The first brigades of the Bundeswehr emerged from the combat groups initially set up in Army Structure I through reorganization and renaming . The division into brigades corresponded to the NATO concept. Each of the planned twelve divisions was to lead three combat troop brigades, so that a total of 36 combat troop brigades were set up in the old Federal Republic. The actual line-up dragged on until 1975 ( Army Structure III ).
The army still has eleven combat brigades, which are structured quite differently. The former tank , tank grenadier , parachute and airborne , homeland security and fighter brigades were each structured much more homogeneously. With the Franco-German Brigade , a multinational brigade is also present. In addition, however the were after the end of the Cold War and combat support brigades as pioneer brigades , artillery , air defense brigades , or logistics brigades set up.
Until 1992 (formation of Airborne Brigade 31 ), the designation of the brigades followed a stringent logic. The brigade number was calculated by multiplying the division number by 3, from which 1, 2 or 0 was subtracted: For the 1st Airborne Division (9th Army Division), the brigade numbers 25-27 resulted. The 25 was the so-called 1st brigade of the division, the 26th the second, etc. This numbering system no longer exists in this stringent form today, as the old designation is usually retained for reasons of tradition when changing positions. The association badges of the brigades were also derived from this system: the division and brigade badges were identical except for the border. The division badge had a silver and black cord border. The association badge of the first brigade was outlined in white (no cord), that of the second red, that of the third yellow.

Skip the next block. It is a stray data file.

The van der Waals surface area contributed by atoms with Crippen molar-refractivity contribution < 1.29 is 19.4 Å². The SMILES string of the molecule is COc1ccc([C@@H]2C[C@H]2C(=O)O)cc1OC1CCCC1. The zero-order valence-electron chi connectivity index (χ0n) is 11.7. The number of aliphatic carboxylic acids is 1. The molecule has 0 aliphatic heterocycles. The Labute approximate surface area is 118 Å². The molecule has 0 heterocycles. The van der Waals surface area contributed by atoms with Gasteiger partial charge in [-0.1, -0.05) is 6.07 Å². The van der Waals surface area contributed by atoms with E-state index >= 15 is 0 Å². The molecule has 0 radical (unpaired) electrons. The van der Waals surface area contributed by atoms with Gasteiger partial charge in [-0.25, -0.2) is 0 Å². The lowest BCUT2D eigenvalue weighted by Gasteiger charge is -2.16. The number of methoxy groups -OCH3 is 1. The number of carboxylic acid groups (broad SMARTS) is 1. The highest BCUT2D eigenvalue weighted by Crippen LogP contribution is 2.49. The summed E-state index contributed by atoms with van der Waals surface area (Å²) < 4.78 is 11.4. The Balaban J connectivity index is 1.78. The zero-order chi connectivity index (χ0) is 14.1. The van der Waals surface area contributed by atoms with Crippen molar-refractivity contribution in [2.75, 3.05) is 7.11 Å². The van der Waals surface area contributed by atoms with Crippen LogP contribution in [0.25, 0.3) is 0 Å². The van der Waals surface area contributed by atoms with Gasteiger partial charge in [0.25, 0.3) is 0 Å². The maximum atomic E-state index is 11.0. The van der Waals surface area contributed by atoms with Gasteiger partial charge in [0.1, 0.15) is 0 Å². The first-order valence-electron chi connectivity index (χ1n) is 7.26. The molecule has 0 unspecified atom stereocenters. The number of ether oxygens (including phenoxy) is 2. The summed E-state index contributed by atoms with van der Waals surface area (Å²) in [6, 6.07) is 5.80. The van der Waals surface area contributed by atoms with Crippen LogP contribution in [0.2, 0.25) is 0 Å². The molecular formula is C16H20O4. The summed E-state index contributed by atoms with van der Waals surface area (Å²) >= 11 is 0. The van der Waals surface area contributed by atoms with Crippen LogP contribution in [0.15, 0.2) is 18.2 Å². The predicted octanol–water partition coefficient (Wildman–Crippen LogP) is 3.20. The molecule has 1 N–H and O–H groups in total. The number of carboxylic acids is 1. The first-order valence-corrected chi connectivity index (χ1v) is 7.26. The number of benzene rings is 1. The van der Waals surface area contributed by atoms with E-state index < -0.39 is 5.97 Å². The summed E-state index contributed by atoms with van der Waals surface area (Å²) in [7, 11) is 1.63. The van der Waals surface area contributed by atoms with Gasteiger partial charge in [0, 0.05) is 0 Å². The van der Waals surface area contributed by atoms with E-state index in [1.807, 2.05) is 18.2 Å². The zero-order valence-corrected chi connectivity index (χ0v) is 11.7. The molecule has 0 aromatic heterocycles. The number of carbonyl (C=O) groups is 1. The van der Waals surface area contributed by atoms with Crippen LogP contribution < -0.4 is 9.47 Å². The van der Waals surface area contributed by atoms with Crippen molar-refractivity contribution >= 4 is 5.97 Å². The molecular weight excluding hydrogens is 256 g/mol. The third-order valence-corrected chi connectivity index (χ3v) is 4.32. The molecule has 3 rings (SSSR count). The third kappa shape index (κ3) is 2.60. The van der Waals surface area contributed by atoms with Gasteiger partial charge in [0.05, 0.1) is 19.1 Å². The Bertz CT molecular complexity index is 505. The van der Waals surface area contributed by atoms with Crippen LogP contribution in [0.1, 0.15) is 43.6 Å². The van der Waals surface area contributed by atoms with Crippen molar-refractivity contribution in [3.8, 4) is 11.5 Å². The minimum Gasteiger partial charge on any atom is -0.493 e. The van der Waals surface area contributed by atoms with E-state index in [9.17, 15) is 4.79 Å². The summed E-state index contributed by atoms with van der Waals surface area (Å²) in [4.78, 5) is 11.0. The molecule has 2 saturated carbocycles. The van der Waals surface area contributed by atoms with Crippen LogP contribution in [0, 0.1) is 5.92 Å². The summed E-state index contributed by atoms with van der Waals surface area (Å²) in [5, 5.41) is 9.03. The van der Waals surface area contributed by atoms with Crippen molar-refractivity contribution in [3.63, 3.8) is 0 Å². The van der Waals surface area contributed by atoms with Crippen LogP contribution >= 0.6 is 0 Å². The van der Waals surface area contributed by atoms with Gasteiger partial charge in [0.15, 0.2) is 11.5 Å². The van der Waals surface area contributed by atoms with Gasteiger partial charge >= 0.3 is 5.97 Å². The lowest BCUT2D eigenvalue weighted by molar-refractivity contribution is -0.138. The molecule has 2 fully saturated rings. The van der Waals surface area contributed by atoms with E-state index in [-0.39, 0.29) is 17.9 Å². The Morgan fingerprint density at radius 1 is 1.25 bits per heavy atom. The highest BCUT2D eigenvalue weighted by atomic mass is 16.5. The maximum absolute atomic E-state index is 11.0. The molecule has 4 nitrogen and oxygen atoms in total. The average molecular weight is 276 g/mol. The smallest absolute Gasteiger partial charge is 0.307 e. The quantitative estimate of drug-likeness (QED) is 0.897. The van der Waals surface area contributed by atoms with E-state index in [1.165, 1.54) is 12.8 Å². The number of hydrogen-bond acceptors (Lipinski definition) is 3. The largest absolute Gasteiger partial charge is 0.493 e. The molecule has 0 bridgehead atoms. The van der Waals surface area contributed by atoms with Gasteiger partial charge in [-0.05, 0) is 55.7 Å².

The following army brigades are planned in the target structure of the Bundeswehr:
- Panzerlehrbrigade 9 , Munster
- Panzer Brigade 21 , Augustdorf
- Panzergrenadierbrigade 41 , Neubrandenburg
- Panzer Brigade 12 "Upper Palatinate", Amberg
- Panzergrenadierbrigade 37 , Frankenberg / Sa.
- Gebirgsjägerbrigade 23 , Bad Reichenhall
Since the Army Reform XXI , the Swiss Army has been divided into brigades and battalions. After the army corps and divisions were abolished, the brigade is now the largest unit of the unit. A brigade consists of up to 10,000 members of the army. It is led by a brigadier .
The Austrian Armed Forces have the following four brigades:
These brigades consist of either five (4th Panzer Grenadier Brigade, 6th Jäger Brigade) or six (3rd Panzergrenadierbrigade, 7th Jäger Brigade) battalions of different branches of service. The brigade commander usually has the rank of brigadier.
In France a subdivision of the company is also referred to as a brigade, but only in the mounted regiments ( cavalry , tanks ) and in the national gendarmerie . This brigade consists of five to ten soldiers and is led by a brigadier .